Sometimes I use Bridge to look at images, and from there I decide which ones to import into Lightroom. It is then easy to simply drag the images over into Lightroom. Size your Bridge and Lightroom windows so that you can see both. In Lightroom, go to Library Grid view (shortcut G). It does not matter what folder or collection of images are showing. In Bridge, select the images you want to import. Click and drag from Bridge over onto the Lightroom grid (thumbnail area). Let go. The Lightroom import dialog will open. Specify import options as usual.
I have written about moving your Lightroom work from your laptop to your desktop (or any two computers) here. This involves exporting your work on the laptop as a catalog, then importing it into your desktop catalog. Sometimes though you may want to simply move your catalog. Mine was initially on an external hard drive; I then decided to move it to my internal C: drive because it would read and write faster. The first step in doing this is finding out where it is stored currently. In Lightroom go to Edit>Catalog Settings on the PC, or Lightroom>Catalog Settings on the Mac. In the General Tab, the location of your catalog is shown. Click on the Show button to open […more]
I thought I would address this commonly encountered issue as I am learning to do videos. Sorry it is a little repetitive, they will get better. Bottom line if you don’t have time to watch the video: make sure you are in a bottom-level folder, and also that you are not in a smart collection. watch video If you have any issues watching this video, please shoot me an email — I would appreciate hearing so I can make future videos better.
You’re on vacation, at a workshop or shooting on location commercially, loading your images onto your laptop and working them in Lightroom. Will you be able to successfully and easily transfer all your Lightroom work to your desktop Lightroom catalog? Absolutely! This method will transfer everything you may have done — keywords, flags, stars, color labels, other metadata, as well as Develop settings, collections and virtual copies. Let’s say your folder of images on your laptop is named “Vacation”. In the Library module in Lightroom, right-click on the folder name, and choose Export This Folder as a Catalog. Choose a location to store this temporary catalog. I recommend the desktop because it will be easy for you to find. Another […more]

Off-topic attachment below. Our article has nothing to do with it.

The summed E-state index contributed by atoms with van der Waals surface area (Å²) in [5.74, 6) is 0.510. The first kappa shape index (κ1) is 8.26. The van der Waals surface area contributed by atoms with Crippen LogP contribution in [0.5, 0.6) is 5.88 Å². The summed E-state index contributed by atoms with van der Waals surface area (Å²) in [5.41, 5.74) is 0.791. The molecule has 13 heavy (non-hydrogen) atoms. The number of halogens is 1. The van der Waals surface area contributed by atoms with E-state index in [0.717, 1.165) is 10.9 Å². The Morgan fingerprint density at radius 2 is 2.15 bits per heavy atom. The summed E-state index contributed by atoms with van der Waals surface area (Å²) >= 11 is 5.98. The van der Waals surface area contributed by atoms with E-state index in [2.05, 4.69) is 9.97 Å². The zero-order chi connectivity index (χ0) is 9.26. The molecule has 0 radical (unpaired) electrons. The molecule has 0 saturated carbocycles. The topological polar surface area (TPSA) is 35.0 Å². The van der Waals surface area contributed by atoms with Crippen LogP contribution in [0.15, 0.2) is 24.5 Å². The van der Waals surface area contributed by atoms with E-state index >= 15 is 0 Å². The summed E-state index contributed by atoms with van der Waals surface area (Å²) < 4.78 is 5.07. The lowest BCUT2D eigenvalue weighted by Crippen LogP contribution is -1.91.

From my experience teaching, I know that some folks love shortcuts and others much prefer to use menus. But even if you are in the second group, you will find that learning and using just a handful or so of the most important shortcuts will really speed up your Lightroom experience. I dare say, you will not go back! G takes you to the Library Grid view E takes you to the Library Loupe view D takes you to the Develop Module Tab hides and reveals your left and right panels Shift-Tab hides and reveals both the panels and filmstrip hides and reveals the filter bar at the top. 0-5 assign 0 to 5 stars to your image. 6-9 assign […more]
Just a quick post for today, with my most used shortcuts. I can’t recommend these enough — they work everywhere, Photoshop, Camera Raw, Lightroom, and in places where other shortcuts don’t necessarily work, like in Photoshop filters. First, the left bracket key [ and right bracket key ] for decreasing and increasing brush size … paint brush, healing brush, clone stamp, adjustment brush, spot removal tool, eraser, etc, etc.. Don’t waste your time going into brush menus for this! Similarly, shift [ and shift ] control how soft or hard your brush is, in 20% increments. Second, for zooming in and out on an image, I use Ctl/Cmd + and Ctl/Cmd -. Again, in all of these programs. Holding the […more]